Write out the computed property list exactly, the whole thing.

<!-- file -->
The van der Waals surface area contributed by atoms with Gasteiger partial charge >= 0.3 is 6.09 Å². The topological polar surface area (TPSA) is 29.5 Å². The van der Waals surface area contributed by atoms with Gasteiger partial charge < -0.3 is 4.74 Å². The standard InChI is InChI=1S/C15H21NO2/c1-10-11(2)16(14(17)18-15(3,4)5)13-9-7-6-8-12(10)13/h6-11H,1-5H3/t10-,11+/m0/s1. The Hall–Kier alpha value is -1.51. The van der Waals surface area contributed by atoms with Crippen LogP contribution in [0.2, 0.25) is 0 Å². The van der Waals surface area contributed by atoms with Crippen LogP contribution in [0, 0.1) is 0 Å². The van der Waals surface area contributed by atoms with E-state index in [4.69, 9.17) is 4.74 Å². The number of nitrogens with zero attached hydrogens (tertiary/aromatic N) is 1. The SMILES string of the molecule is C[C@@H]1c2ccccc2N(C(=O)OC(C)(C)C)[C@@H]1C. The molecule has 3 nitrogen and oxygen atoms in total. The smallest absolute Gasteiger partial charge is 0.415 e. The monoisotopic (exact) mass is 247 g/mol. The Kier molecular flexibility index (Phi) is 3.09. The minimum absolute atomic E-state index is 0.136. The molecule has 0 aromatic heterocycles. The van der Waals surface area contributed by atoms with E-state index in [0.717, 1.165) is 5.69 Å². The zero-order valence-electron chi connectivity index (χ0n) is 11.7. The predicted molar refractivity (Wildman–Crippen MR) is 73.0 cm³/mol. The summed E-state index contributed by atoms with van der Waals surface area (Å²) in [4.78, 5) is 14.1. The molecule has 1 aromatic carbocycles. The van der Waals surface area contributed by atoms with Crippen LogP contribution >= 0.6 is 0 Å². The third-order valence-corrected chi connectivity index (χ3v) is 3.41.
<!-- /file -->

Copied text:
The van der Waals surface area contributed by atoms with Gasteiger partial charge >= 0.3 is 6.09 Å². The topological polar surface area (TPSA) is 29.5 Å². The van der Waals surface area contributed by atoms with Gasteiger partial charge < -0.3 is 4.74 Å². The standard InChI is InChI=1S/C15H21NO2/c1-10-11(2)16(14(17)18-15(3,4)5)13-9-7-6-8-12(10)13/h6-11H,1-5H3/t10-,11+/m0/s1. The Hall–Kier alpha value is -1.51. The van der Waals surface area contributed by atoms with Crippen LogP contribution in [0.2, 0.25) is 0 Å². The van der Waals surface area contributed by atoms with Crippen LogP contribution in [0, 0.1) is 0 Å². The van der Waals surface area contributed by atoms with E-state index in [4.69, 9.17) is 4.74 Å². The number of nitrogens with zero attached hydrogens (tertiary/aromatic N) is 1. The SMILES string of the molecule is C[C@@H]1c2ccccc2N(C(=O)OC(C)(C)C)[C@@H]1C. The molecule has 3 nitrogen and oxygen atoms in total. The smallest absolute Gasteiger partial charge is 0.415 e. The monoisotopic (exact) mass is 247 g/mol. The Kier molecular flexibility index (Phi) is 3.09. The minimum absolute atomic E-state index is 0.136. The molecule has 0 aromatic heterocycles. The van der Waals surface area contributed by atoms with E-state index in [0.717, 1.165) is 5.69 Å². The zero-order valence-electron chi connectivity index (χ0n) is 11.7. The predicted molar refractivity (Wildman–Crippen MR) is 73.0 cm³/mol. The summed E-state index contributed by atoms with van der Waals surface area (Å²) in [4.78, 5) is 14.1. The molecule has 1 aromatic carbocycles. The van der Waals surface area contributed by atoms with Crippen LogP contribution >= 0.6 is 0 Å². The third-order valence-corrected chi connectivity index (χ3v) is 3.41.